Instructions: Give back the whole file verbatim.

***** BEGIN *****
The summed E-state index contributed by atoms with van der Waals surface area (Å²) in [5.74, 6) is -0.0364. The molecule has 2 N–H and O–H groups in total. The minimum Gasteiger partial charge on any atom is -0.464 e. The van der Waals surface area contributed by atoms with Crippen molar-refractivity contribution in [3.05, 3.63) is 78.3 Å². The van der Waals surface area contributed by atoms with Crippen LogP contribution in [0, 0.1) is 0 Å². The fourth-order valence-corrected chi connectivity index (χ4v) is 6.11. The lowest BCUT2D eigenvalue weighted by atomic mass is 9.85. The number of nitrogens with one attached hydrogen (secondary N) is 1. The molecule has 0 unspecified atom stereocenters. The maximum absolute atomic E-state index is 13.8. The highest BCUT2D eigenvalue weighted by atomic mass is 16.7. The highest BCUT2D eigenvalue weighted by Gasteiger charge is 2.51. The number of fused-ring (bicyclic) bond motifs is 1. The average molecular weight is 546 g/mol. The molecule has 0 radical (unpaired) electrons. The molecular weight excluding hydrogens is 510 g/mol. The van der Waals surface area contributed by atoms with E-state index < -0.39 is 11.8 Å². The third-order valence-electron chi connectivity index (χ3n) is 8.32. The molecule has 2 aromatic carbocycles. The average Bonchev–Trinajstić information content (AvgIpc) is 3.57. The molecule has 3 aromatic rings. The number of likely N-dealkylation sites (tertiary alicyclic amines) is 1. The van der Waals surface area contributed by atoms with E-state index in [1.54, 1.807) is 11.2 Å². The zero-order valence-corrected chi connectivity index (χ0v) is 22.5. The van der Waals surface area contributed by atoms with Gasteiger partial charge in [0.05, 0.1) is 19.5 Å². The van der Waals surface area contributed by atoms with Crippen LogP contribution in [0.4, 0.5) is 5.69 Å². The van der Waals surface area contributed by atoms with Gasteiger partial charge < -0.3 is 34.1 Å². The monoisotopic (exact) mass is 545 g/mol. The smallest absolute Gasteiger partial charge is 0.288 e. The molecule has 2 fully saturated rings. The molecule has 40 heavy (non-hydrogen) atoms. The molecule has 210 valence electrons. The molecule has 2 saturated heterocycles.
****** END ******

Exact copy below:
The summed E-state index contributed by atoms with van der Waals surface area (Å²) in [5.74, 6) is -0.0364. The molecule has 2 N–H and O–H groups in total. The minimum Gasteiger partial charge on any atom is -0.464 e. The van der Waals surface area contributed by atoms with Crippen molar-refractivity contribution in [3.05, 3.63) is 78.3 Å². The van der Waals surface area contributed by atoms with Crippen LogP contribution in [0, 0.1) is 0 Å². The fourth-order valence-corrected chi connectivity index (χ4v) is 6.11. The lowest BCUT2D eigenvalue weighted by atomic mass is 9.85. The number of nitrogens with one attached hydrogen (secondary N) is 1. The molecule has 0 unspecified atom stereocenters. The maximum absolute atomic E-state index is 13.8. The highest BCUT2D eigenvalue weighted by atomic mass is 16.7. The highest BCUT2D eigenvalue weighted by Gasteiger charge is 2.51. The number of fused-ring (bicyclic) bond motifs is 1. The average molecular weight is 546 g/mol. The molecule has 0 radical (unpaired) electrons. The molecular weight excluding hydrogens is 510 g/mol. The van der Waals surface area contributed by atoms with E-state index < -0.39 is 11.8 Å². The third-order valence-electron chi connectivity index (χ3n) is 8.32. The molecule has 2 aromatic carbocycles. The average Bonchev–Trinajstić information content (AvgIpc) is 3.57. The molecule has 3 aromatic rings. The number of likely N-dealkylation sites (tertiary alicyclic amines) is 1. The van der Waals surface area contributed by atoms with E-state index in [1.54, 1.807) is 11.2 Å². The zero-order valence-corrected chi connectivity index (χ0v) is 22.5. The van der Waals surface area contributed by atoms with Gasteiger partial charge in [0.05, 0.1) is 19.5 Å². The van der Waals surface area contributed by atoms with Crippen LogP contribution in [0.4, 0.5) is 5.69 Å². The van der Waals surface area contributed by atoms with Gasteiger partial charge < -0.3 is 34.1 Å². The monoisotopic (exact) mass is 545 g/mol. The smallest absolute Gasteiger partial charge is 0.288 e. The molecule has 2 fully saturated rings. The molecule has 40 heavy (non-hydrogen) atoms. The molecule has 210 valence electrons. The molecule has 2 saturated heterocycles.